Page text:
war crimes in Ukraine

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Lutsenko appeal ruling likely on Thursday

The imprisoned former Interior Minister and opposition leader Yury Lutsenko told the judges that what was on trial in this case was Ukrainian law, not one man’s sentence

The Ukrainian News agency quotes Judge Oleh Prysyazhyuk as saying that the Kyiv Court of Appeal is likely to issue its ruling on Thursday. It is examining the appeal lodged by former Interior Minister and opposition leader, Yury Lutsenko against the two-year sentence issued for exceeding official powers.

Speaking before the court on Wednesday Lutsenko said that he did not believe that the court would revoke the sentence, but called on the judges to observe the law.

“What took place in the Pechersky District Court was not a trial of Yury Lutsenko, but a trial against Ukrainian laws. Therefore, your Honours, you cannot, must not simply confirm it without recognizing a precedent of grave violation of procedure.”

The Court of Appeal has thus far rejected all applications from the defence.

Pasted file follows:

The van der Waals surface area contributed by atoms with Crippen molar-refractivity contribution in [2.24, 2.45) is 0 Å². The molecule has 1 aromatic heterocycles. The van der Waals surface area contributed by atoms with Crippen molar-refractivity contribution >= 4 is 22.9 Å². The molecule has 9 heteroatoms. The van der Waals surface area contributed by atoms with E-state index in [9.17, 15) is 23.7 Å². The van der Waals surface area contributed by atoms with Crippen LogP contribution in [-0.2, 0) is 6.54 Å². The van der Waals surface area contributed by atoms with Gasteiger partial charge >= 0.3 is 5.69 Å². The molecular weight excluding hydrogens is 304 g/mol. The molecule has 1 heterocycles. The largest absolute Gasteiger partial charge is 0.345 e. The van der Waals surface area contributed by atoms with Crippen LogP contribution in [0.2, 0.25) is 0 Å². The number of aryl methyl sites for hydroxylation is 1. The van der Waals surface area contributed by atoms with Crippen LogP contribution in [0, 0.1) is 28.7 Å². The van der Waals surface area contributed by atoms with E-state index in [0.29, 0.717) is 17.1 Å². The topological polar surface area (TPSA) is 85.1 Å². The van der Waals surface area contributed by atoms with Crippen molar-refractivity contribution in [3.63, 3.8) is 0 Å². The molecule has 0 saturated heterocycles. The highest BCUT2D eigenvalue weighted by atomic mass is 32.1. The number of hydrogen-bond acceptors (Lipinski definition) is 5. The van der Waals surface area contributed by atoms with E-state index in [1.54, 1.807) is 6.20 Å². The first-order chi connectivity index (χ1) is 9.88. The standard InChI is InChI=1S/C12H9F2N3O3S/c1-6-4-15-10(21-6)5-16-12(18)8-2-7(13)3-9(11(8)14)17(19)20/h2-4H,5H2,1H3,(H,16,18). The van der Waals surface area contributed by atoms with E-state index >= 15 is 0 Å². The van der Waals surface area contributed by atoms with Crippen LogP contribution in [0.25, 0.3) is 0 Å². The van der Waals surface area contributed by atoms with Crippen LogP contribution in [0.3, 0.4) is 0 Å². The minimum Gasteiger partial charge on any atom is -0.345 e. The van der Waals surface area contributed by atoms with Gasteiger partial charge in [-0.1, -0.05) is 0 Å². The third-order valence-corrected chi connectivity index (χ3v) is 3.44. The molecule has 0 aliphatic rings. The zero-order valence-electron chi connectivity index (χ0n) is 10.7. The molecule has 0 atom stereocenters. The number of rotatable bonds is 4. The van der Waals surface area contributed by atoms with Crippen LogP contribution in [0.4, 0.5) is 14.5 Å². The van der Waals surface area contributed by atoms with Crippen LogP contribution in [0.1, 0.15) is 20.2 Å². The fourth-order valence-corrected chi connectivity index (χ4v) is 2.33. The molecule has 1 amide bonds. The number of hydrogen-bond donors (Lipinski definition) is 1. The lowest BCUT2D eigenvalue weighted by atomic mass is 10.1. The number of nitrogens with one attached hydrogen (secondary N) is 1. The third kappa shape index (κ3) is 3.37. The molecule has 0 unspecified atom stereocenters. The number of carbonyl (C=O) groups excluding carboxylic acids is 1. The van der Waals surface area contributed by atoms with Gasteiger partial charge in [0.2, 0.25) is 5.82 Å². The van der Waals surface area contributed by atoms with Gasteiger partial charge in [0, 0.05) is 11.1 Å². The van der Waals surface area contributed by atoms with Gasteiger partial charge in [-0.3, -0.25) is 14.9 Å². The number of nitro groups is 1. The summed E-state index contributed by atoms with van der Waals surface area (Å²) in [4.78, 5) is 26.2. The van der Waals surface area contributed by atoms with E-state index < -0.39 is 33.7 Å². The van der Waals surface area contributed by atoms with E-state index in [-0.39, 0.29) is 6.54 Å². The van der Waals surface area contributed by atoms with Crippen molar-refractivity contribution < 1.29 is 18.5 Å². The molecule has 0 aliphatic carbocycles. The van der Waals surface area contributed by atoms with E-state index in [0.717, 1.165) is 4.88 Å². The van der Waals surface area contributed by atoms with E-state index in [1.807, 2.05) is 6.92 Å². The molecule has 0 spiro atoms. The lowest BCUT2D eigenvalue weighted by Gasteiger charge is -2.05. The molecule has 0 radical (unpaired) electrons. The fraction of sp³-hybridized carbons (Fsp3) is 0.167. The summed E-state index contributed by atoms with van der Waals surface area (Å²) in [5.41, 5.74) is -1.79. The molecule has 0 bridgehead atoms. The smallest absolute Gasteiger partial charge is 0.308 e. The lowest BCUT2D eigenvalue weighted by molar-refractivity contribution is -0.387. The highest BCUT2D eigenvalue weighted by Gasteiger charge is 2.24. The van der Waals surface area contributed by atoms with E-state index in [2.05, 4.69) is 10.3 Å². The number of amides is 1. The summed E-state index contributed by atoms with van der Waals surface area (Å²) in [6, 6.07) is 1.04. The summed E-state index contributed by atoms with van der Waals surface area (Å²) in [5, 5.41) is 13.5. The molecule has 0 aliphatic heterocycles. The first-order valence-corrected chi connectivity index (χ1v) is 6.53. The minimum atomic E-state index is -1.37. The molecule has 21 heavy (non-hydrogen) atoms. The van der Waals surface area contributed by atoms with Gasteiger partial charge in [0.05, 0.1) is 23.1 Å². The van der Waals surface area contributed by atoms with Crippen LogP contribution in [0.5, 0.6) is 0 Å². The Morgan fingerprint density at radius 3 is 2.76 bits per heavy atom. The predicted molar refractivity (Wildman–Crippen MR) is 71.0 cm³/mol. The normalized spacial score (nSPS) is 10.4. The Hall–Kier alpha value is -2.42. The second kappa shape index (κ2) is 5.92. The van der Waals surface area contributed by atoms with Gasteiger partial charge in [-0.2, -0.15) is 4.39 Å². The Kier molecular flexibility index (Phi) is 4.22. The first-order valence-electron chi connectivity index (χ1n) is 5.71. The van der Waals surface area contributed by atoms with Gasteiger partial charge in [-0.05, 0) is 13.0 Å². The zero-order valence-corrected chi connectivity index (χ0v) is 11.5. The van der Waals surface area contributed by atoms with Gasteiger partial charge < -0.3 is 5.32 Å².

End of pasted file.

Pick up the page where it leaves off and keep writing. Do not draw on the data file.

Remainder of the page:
On 17 August despite the persistent absence of an aggrieved party and confirmation by all witnesses that they considered the surveillance in dispute to be lawful, despite all calls from the democratic community, presiding judge Hanna Medushevskva sentenced Yury Lutsenko to 2 years restriction of liberty, which is swallowed up by the longer 4 year sentence which he received in February. The other two accused were fined 3.5 thousand UAH each and banned from holding administrative posts for three years.

Lutsenko was charged with “negligence” over the allegedly unlawful surveillance on Valentin Davydenko, driver of the former Deputy Head of the SBU [Security Service] Volodymyr Satsyuk. Yushchenko had been taken ill in 2004 after dining with SBU people at the dacha of the SBU Deputy Head.

The charge had been reduced from abuse of power (under Article 384 § 2 of the Criminal Code).

Effectively all the witnesses called by the prosecution stated that they believed the surveillance of Davydenko to be lawful.

Then in mid July, and then just a week before the verdict, Judge Medushevska read out telegrams from Valentin Davydenko who stated that he did not consider himself to be a victim in this case and asked the court to not disturb him any more.

Yury Lutsenko was sentenced to 4 years imprisonment in February over the first two charges brought against him.  The third charge was unexpectedly separated into a different trial late last year.  His conviction and the new trial have been widely condemned as politically motivated.

As reported, the European Court of Human Rights Judgement of 3 July 2012 in the case of Lutsenko v. Ukraine with respect to the initial detention which found numerous violations of Lutsenko’s rights has now come into effect. 

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